Palm Sunday weekend, we were able to enjoy some time with other preemies at the Seton Main NICU reunion in downtown Austin. Wow, 800 people attended. That’s alot of miracles in one place.
We may have gotten there toward the tail end of the festivities, but we made up for it in energy. All the bigs, including Clare, beelined to the popsicles and then the bouncy house and slides with Scott in tow. Luke and I took refuge in the shade at the sand art table. It was quite lovely.
To our surprise, we ran into one of Luke’s neonatologists (neo’s) from Dell. Because Luke spent time at two NICUs, we have the privilege of attending not one, but TWO shindigs each year. And, because both hospitals are part of the Seton Family of Hospitals, we had many overlaps in neo’s. Dr. Sharnberg is a very gentle, very genuine man. It was an honor to see him. He was interested in hearing about Luke’s progress and it was quite cathartic to talk about it with someone who just understood all the lingo and who understood Luke’s case through and through.
God bless those doctors and nurses. I know I’ve said it before, but they are amazing. They have become a permanent part of the fabric of our family. I feel like Luke’s journey has woven this giant quilt, it has holes and perhaps a few mis-stitches, but it is gorgeous. Not because of its size, but because of all the unique and wonderful people we’ve met along the way. Dr. Sharnberg’s piece of the quilt is quite precious to us.
We were happy as could be, playing in sand, eating treats and playing, when I struck up a conversation with one of the nurses. I was reminded that it was a weekend and the day shift nurses were working. Luke coded on a weekend day shift. At 6:30pm to be exact. The nurse with us through all of that drama was Bob. Bob just happened to be working.
On a whim, we asked one of the nurses if we could head up to the NICU and say hi. “Of course!” she replied. While Scott and the kids sat in the car, Luke and I trotted up to the 8th floor. That elevator dinged, the door opened and I was completely, 100% unprepared for the flood of emotion that was meeting me on the other side.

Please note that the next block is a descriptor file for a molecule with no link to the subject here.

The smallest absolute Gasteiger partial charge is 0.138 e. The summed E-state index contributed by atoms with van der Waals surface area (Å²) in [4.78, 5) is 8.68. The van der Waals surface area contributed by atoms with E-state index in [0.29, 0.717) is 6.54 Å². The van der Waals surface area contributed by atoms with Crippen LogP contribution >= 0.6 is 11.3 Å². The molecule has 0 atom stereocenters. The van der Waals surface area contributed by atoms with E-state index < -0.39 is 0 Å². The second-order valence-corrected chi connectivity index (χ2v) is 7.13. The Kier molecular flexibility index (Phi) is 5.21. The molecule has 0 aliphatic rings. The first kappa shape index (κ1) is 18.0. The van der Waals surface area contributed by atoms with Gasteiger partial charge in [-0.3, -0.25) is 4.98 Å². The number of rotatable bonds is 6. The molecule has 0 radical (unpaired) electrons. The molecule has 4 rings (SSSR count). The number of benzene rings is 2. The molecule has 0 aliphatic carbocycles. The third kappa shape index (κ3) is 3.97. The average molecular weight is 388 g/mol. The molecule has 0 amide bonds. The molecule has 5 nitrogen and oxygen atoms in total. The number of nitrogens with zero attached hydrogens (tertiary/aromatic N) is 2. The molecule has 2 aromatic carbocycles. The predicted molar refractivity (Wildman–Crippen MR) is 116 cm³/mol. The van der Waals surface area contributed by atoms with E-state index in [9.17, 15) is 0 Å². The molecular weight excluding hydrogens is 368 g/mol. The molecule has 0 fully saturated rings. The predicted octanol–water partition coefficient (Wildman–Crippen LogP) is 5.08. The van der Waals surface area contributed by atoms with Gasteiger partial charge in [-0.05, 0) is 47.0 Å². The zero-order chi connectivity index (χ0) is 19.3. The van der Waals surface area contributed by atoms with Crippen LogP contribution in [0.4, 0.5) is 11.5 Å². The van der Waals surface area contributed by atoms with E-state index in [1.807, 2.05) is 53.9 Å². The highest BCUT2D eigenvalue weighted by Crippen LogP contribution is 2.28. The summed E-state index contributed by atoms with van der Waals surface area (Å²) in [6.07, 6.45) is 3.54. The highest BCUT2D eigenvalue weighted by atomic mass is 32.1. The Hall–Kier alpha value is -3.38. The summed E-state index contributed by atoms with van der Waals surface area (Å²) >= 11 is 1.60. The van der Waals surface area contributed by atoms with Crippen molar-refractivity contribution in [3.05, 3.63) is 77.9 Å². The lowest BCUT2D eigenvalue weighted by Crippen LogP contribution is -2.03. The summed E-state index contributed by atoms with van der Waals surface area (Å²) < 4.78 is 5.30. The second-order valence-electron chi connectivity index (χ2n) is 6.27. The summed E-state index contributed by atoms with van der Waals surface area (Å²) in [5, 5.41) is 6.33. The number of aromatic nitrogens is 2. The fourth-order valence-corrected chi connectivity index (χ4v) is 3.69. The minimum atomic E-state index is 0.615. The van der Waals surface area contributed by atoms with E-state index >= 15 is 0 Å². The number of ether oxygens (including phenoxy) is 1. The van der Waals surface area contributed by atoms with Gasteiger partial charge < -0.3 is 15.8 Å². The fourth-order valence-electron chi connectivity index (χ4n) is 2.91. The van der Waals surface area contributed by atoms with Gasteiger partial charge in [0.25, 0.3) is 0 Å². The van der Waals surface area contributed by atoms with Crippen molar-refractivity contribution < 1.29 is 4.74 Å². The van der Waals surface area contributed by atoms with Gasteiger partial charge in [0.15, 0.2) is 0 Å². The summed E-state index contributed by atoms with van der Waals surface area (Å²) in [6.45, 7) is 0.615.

All of a sudden it was September 26, 2009 all over again.
The bench. That damn bench. I remember sitting on it, calling Scott on my cell and blubbering that he needed to come to the hospital because Luke was sick. Very, very sick.
Around the corner, I glanced at the nurse on the other side of the NICU window, pushed the button and asked to see Bob. My eyes caught something just behind her and I realized that a nurse was holding a baby in the same spot, in the same bay where Luke resided.
I had to turn around to hide my eyes filling with tears. I squeezed Luke a little harder. Just when I thought I might fall apart, the familiar “click” of the NICU door sounded and I turned to see Bob. It took him just a moment to remember and then I reminded him, “Luke Whitaker. NEC baby. We paged Dr. Wermer when we saw the blood in his diaper. He coded. Then we transported to Dell.” Immediately it all came back to him, too. We both just looked at Luke for a moment in silence. We got Bob caught up on Luke’s shenanigans, surgeries, setbacks and accomplishments. Luke played peek-a-boo and when it came time for pictures, Luke sat dutifully next to Bob.
There were so many things I wanted to say to Bob. “Thank you” just hardly seemed adequate. I think I just nodded, the familiar tears returned and he nodded. He understood.
This momma didn’t realize just how hard it was going to be to head back to the NICU where it all started. I distinctly remember, as if it were yesterday (and there are many days when it feels like just that), walking out of the Seton NICU, with eyes so red, so bright with tears, for the last time. There wasn’t a dry eye in Bay 2 on that warm September evening.
We have come so far. Yet, we still have so far to go. I am grateful for the journey and even more grateful that I have this sweet face to remind me just how deep love can go.